After the End

On the day the radio message came through from Jonestown, coded as it was, I was among the few people in the radio room of the San Francisco Temple who recognized what was being said. To my best recollection, the message was something like, “We are going to go see Mrs. Berry. You go see her too.” Then the radio went dead, and contact could not be regained.

Fear mounted exponentially. The silence dragged on. The people in Jonestown were dying. Members remaining in the San Francisco Temple were being told to destroy ourselves, even as our friends and loved ones were being destroyed in Guyana. There are no words to describe our emotional and mental state as this crushing awareness took hold.

Forty years later, what do I remember about that day? I remember lying flat on my face on the floor of the third story office. The classical music radio station was playing Edvard Grieg’s “Ases Tod,” a dirge. I remember Stephan Jones’ repeated telephone calls from Georgetown, begging us not to do anything: He knew what instructions we had received. As word spread among us in the Temple building, some thought “Father’s” order should be carried out. Some started thinking for themselves and said they would not comply. Stephan kept calling.

Within hours, the San Francisco Temple became a crucible of questions, fear, grief. All of us were melting in it. By the next day, as news of the deaths became known to the world in large font headlines and shocked voices on broadcast media, the Temple was surrounded by people screaming “baby killers!” I recall LuVee Davis wandering the halls, wailing in grief for her children and grandchildren she feared were dead. Throngs of media, police, community, and those soon to be known as Survivors, all demanding answers. No answers. There were no answers.

I remember Charles Garry steering me into the midst of world media, the auditorium full of reporters yelling questions, accusations. I remember yelling back that the privileged white world was living at the expense of the dispossessed and Third World countries. Only the woman from Pacifica News Service was interested. Interviews with the FBI, Secret Service, lawyers, grand juries, Time Magazine, The LA Times. Members desperate to locate family wanting information. There was so little information.

I remember Patty Chastain trying to organize a Thanksgiving dinner for those left in the Temple building. She gave out new socks to everyone. I remember talking to Mike Prokes when he returned from Guyana. He was burdened with the task of justifying the mass murder that was Jonestown, but even he was starting to realize that everything good we thought we stood for was negated by the end. The burden never lifted, and four months later, he took his own life. I remember Archie Ijames trying to hold us all together: We could still further the cause of socialism. Despite his passion, our ideals were succumbing to fear and gradually giving way to old fault lines of suspicion and distrust.

After a couple of weeks of being holed up in the building, we were invited to a breakfast hosted by Dianne Feinstein, San Francisco’s new mayor after the assassination of George Moscone. In attendance were Police Chief Charles Gain, Pastor Cecil Williams, a counselor who was made available for anyone to talk to, and others I cannot recall. Though we were pariahs, we were made to feel welcome. For me, it felt as though the bottom had held, and I was being invited back out into the light, into life.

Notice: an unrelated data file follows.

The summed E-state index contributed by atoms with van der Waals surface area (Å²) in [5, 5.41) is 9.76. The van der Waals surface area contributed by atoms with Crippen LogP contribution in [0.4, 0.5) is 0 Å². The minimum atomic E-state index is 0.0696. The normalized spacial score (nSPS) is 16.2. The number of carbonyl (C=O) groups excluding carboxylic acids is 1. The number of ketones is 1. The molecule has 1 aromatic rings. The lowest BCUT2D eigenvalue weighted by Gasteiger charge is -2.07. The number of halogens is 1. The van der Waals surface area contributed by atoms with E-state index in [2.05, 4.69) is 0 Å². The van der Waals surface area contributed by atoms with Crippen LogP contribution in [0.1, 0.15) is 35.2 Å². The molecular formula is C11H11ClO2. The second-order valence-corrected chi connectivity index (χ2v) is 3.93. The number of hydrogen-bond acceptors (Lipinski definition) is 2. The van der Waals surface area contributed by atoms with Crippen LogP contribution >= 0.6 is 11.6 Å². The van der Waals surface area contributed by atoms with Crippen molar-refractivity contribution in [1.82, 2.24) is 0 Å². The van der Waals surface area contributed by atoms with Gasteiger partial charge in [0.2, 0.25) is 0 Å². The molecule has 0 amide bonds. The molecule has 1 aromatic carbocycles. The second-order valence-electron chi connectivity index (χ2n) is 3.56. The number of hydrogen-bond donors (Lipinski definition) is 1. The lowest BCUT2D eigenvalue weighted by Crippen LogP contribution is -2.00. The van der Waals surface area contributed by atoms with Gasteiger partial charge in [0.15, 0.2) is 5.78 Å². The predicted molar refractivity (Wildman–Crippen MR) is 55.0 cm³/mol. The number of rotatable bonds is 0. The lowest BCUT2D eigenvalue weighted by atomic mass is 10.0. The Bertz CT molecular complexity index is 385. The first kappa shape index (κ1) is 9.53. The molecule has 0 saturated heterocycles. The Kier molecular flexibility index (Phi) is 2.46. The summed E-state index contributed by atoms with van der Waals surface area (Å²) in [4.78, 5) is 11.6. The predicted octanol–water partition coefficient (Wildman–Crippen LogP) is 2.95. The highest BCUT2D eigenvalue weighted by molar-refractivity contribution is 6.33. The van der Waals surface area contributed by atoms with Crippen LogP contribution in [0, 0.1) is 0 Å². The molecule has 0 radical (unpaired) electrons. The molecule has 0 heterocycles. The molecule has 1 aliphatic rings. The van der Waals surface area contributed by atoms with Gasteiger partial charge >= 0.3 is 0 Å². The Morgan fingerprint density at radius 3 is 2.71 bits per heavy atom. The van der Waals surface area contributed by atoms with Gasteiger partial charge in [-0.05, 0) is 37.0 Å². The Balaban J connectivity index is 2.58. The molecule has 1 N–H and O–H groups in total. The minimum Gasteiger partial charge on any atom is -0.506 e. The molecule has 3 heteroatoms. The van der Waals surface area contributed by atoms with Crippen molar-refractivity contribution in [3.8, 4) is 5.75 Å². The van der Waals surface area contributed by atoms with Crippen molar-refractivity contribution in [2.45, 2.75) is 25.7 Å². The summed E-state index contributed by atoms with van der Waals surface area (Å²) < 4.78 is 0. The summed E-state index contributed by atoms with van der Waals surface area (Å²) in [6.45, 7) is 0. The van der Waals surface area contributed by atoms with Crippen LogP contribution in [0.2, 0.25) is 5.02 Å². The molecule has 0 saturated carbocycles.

* * * * *

Flash forward to 2004. Life was busy with family, home, and ownership with Tim of our small printing business. John Kerry was running for president against George Bush. Because my name was listed as president of our business, I was invited to a community business women’s gathering with Democratic supporters of Kerry. Attendees were to include California Representative Jane Harman and now-Senator Dianne Feinstein. Such an opportunity to make contact with Senator Feinstein would likely not come again. I drafted a letter to give her, explaining that I had been present at the breakfast that morning and that I wanted to express my gratitude for her compassion more than 25 years earlier.

Having arrived early, I sat in the front row of portable chairs that had been set up in a small downtown restaurant. A few moments later, Senator Feinstein came in and sat down in the adjoining chair.

There was no one else near us. I gathered courage to introduce myself and handed her the letter. She listened to me describe the desperation of those of us who had been left, and how her gesture of inclusion and kindness to the survivors of the tragedy had possibly saved some lives. She turned, looked at me full in the eyes, and said, “We had heard there was a hit list. We didn’t know whether to reach out to you or send in a SWAT team!” It is stunning to think what we were spared.

* * * * *

How to conclude? Ripples from the enormity of the events we experienced continue to this day and will spread into the unforeseeable future. I don’t ask for answers anymore, nor do I have any. I have seen them, though, our beloved families and friends who died. They were gathered in a green meadow on the other side of a wide, quiet river I could not cross. On a brilliant blue-sky day, they walked and talked together, smiling, and at peace. It is my hope for fellow Survivors that the assurance that the light has – and always will – overcome the darkness, and will help bring us all some peace.

(Jean Brown Clancey’s other article in this edition of the jonestown report is Flo and Forgiveness.)